Tinariwen are no longer a secret tip. Not even Tamikrest. Both Tuareg bands from Mali have made a name for themselves through their releases and regular tours in Western Europe. Also by well-known rock greats as advocates. That's globalization. But the success is also justified, because like on the previous albums the twelve tracks on "Tassili", Tinariwens fourth studio album, also fascinate. One can accuse the men around founder Ibrahim Ag Alhabib of always sounding the same. That's correct. Their songs consist of strange guitar rhythms with a strange sound and a voice that recites African melodies so brittle that one feels the desert dust in one's ears. Tinariwen do not rely on typical dominant percussion. They use very few very dull drums and handclaps. This distinguishes them from the rockier ceramic rest. Western influences? Yes, please. But only discreetly. Perhaps "Tassili" is somewhat calmer and less biting than its predecessors, but certainly no less beguiling.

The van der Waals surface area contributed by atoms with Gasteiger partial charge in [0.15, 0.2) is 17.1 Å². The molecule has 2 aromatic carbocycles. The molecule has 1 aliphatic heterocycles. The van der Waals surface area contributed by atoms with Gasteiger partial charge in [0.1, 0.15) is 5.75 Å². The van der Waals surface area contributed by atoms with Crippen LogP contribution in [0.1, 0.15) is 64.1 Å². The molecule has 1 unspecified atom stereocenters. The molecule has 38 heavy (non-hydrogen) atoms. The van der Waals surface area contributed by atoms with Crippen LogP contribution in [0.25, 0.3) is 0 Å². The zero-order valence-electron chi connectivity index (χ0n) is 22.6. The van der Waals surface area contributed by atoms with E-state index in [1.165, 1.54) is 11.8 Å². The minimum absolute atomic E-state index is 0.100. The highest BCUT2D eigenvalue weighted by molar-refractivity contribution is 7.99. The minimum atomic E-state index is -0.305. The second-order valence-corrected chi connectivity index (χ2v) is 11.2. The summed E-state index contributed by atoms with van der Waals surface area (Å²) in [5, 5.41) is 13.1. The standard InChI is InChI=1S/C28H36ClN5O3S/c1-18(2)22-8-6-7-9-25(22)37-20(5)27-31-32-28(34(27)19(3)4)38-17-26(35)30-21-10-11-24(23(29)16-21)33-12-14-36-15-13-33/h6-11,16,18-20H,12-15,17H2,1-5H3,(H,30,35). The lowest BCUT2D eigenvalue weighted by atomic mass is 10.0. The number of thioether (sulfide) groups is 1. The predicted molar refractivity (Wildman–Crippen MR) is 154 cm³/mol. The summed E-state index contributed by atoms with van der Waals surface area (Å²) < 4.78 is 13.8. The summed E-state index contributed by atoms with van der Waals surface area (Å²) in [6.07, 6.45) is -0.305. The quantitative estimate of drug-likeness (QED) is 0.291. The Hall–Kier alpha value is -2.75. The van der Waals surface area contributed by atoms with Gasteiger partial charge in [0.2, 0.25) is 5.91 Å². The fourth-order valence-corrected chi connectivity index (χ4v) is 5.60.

Top track: Imidiwan Win Sahara